Monday, May 29, 2006

Is the Speed of Light Changing?: Part 2

This is part two of my posts of what my systematic theology I professor [Dr.Douglas F. Kelly] wrote in a book called Creation and Change: Genesis 1:1-2.4 in the Light of Changing Scientific Paradigms.

These quotes are pretty interesting! Check it out...
Quote V: "The speed of light (c) is generally accepted as being 299, 792.458 kilometers per second. A 'light year' is the distance light travels in a year. Thus a star might come into being a million years away from earth but could not actually be observed until a million years later because it would take that long for the starlight to reach the earth from outer space. If this is the case, then the solar system would have to be immensely older than the few thousand years indicated by the Genesis chronologies. This fact would seem to remove the biblical chronology from serious consideration in constructing a scientifically valid world picture.

But there are weighty reasons - empirically based - not to be hasty in drawing such a conclusion. For a number of physicists who hold the chronological validity of the Genesis genealogies (and thus to a young earth) have proposed alternative models that maintain a recent creation and, at the same time, accept the correctness of Einstein's General and Special Theories of Relativity, which give central emphasis to the significance of the speed of light. Of several proposals that have been made, we shall mention only two [I'm only postin one] as meriting serious consideration in this chapter.

First, arguments that the speed of light has been slowing down (and thus traveled much more rapidly in the past), if correct, would indicate a very young universe, in terms of thousands rather than billions of years. This matter has been debated since the 1980s. Barry Setterfield, an Australian scientist, proposed the decay in the speed of light in The Veolocity of Light and the Age of the Universe. According to Setterfield, the first careful measurement of the speed of light was made by a Danish astronomer, Bradley, in 1728. It has been measured many times since then, and is said to have reached an equilibrium of 299,792.458 kilometers per second by 1960 (since which time atomic clocks have been used).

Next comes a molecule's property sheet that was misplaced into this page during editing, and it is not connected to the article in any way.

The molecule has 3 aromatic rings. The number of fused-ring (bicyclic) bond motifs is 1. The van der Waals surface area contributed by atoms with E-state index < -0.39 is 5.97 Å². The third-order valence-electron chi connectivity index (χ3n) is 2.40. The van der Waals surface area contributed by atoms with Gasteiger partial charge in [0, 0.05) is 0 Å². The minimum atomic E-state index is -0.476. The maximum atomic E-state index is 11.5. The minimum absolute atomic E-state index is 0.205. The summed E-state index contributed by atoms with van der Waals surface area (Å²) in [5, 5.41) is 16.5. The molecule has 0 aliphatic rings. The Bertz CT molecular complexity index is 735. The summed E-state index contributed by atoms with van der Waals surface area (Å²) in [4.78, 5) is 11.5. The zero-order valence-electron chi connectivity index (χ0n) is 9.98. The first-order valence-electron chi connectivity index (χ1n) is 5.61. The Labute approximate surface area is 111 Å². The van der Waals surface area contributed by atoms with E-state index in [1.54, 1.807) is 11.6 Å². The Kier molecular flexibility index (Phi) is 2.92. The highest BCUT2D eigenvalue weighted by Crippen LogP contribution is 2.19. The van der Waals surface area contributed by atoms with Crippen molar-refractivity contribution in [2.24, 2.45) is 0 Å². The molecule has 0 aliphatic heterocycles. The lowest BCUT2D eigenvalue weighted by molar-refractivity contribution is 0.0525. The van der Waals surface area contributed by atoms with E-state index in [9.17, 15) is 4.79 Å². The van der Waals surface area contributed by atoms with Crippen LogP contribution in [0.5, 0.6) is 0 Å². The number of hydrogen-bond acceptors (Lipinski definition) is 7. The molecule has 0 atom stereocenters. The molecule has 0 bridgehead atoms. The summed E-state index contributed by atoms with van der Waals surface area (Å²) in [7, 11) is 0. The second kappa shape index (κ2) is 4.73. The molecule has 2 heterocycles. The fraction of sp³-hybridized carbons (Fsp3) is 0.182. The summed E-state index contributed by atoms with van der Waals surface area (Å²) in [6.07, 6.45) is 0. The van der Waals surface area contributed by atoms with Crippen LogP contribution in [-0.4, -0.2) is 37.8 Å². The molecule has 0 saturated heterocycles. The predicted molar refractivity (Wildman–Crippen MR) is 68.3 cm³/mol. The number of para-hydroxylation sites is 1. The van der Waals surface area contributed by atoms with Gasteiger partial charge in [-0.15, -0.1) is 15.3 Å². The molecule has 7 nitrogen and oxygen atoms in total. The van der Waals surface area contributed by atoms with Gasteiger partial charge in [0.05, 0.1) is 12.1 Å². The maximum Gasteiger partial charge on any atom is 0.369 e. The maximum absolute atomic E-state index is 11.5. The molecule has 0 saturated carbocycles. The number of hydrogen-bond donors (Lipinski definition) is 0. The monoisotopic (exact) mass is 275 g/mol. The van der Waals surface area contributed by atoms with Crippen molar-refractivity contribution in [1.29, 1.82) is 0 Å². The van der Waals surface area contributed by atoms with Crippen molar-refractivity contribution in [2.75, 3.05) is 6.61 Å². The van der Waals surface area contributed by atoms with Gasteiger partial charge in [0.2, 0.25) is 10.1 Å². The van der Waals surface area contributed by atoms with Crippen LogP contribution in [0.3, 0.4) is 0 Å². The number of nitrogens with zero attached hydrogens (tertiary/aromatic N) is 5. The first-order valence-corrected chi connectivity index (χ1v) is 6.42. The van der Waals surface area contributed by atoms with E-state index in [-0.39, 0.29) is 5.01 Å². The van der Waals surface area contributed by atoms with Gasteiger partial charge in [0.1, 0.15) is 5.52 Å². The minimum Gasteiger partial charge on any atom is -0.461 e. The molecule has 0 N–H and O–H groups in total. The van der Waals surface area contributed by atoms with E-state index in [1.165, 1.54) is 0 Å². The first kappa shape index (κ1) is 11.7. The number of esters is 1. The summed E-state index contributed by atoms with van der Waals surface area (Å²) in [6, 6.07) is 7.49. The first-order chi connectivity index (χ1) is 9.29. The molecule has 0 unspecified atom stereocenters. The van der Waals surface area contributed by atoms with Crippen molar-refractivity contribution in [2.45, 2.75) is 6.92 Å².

These date indicate that the speed of light in 1675 was around 2.6% higher than today, and that it continued to decline until 1960 (when atomic clocks began to be employed). Setterfield charted a rate of about 5.7 kilometers decrease in velocity per second between 1675 and 1728 and 2.5 kilometers per second decrease between 1880 and 1924, etc. He then worked out a curve (a log sine curve) tracing the decary of the velocity of light. He postulates that at the time of creation the speed of light was 5 x 10[to the eleventh power] faster than now, so that light once traveled about seven million times faster than it does at present. On this basis, Setterfield figures that the earth was created about 4040 B.C., plus or minus one hundred years.

If he is correct, then previous measurements of light speed (which assume that it has never changed its rate) would yield a date vastly too old for the solar system, rather like the difference in speed and time between a man sailing in a small craft to London to New York, and flying there in the Concorde. If one measured the time it took to cross the Atlantic to New York in a slow boat (comparable to the speed of light at present, according to Setterfield), it would require much longer than flying in the supersonic Concorde (comparable to the speed of light at the time of creation). Hence, to continue the illustration, previous measurements of the vast age of the universe are said to be immensely too long because they have been charted at 'boat speed' rather than 'jet speed' ([Kelly's] analogy; not Setterfield's). Therefore, to the point of this chapter, if the speed of light has indeed decayed in terms of Settefield's charts, , then the most basic empirical measurement of the age of the solar system would fit precisely into the genealogical chronologies of Genesis yielding a date not much more than six thousand years ago.

Moreover, this - assuming it is correct - might explain why the dates derived from various types of radioactive measurements on physical, geological elements (such as the half-life of Uranium 238 decaying into Lead over millions of years) suggest a time frame vastly older than the true creation. As Setterfield writes, '...the velocity of the electron in its orbit is proportional to the speed of light. This is an expected result because whatever mechanism causes the peed of light to decrease with time is going to act in a precisely similar way causing the decrease in speed of all other propagaionts of mass-energy.' Hence, '...radiometric ages in rocks, meteorites and other atronomical objects in conventionally allocated years can be predicted by the high initial value of c and accomodated within a 6,000 year framework.' That is why '...the 1/2-lives of the radioactive elements are proportional to l/c and so were much shorter in the past. The vast ages conventionally allocated to rocks dated by radioactive methods, are based on the assumption of virtually fixed decay rates and a contstant c. Ignoring this high initial value of c and its subsequent decay, inevitably results in these vast conventional ages.' (Pg. 144-146)"

This chapter is outright intriguing! Have a great memorial day!

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